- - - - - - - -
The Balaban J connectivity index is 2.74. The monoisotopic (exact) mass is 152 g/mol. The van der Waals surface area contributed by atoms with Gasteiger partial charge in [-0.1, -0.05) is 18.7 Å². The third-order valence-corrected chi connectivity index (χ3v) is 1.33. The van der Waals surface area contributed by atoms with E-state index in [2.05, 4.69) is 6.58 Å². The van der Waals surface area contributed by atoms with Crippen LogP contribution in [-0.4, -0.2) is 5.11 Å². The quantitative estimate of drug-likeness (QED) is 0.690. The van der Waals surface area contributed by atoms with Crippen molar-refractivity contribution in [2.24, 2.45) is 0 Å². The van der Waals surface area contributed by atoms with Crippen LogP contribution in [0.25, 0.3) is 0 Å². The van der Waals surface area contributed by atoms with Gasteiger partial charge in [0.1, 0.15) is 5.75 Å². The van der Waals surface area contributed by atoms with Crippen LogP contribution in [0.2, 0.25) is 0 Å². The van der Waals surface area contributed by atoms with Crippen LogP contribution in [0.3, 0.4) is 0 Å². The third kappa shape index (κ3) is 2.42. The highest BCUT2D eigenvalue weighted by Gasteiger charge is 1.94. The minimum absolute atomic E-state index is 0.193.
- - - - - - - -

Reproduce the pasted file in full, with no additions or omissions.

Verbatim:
The Balaban J connectivity index is 2.74. The monoisotopic (exact) mass is 152 g/mol. The van der Waals surface area contributed by atoms with Gasteiger partial charge in [-0.1, -0.05) is 18.7 Å². The third-order valence-corrected chi connectivity index (χ3v) is 1.33. The van der Waals surface area contributed by atoms with E-state index in [2.05, 4.69) is 6.58 Å². The van der Waals surface area contributed by atoms with Crippen LogP contribution in [-0.4, -0.2) is 5.11 Å². The quantitative estimate of drug-likeness (QED) is 0.690. The van der Waals surface area contributed by atoms with Crippen molar-refractivity contribution in [2.24, 2.45) is 0 Å². The van der Waals surface area contributed by atoms with Crippen LogP contribution in [0.25, 0.3) is 0 Å². The van der Waals surface area contributed by atoms with Gasteiger partial charge in [0.1, 0.15) is 5.75 Å². The van der Waals surface area contributed by atoms with Crippen LogP contribution in [0.2, 0.25) is 0 Å². The van der Waals surface area contributed by atoms with Crippen LogP contribution in [0.3, 0.4) is 0 Å². The third kappa shape index (κ3) is 2.42. The highest BCUT2D eigenvalue weighted by Gasteiger charge is 1.94. The minimum absolute atomic E-state index is 0.193.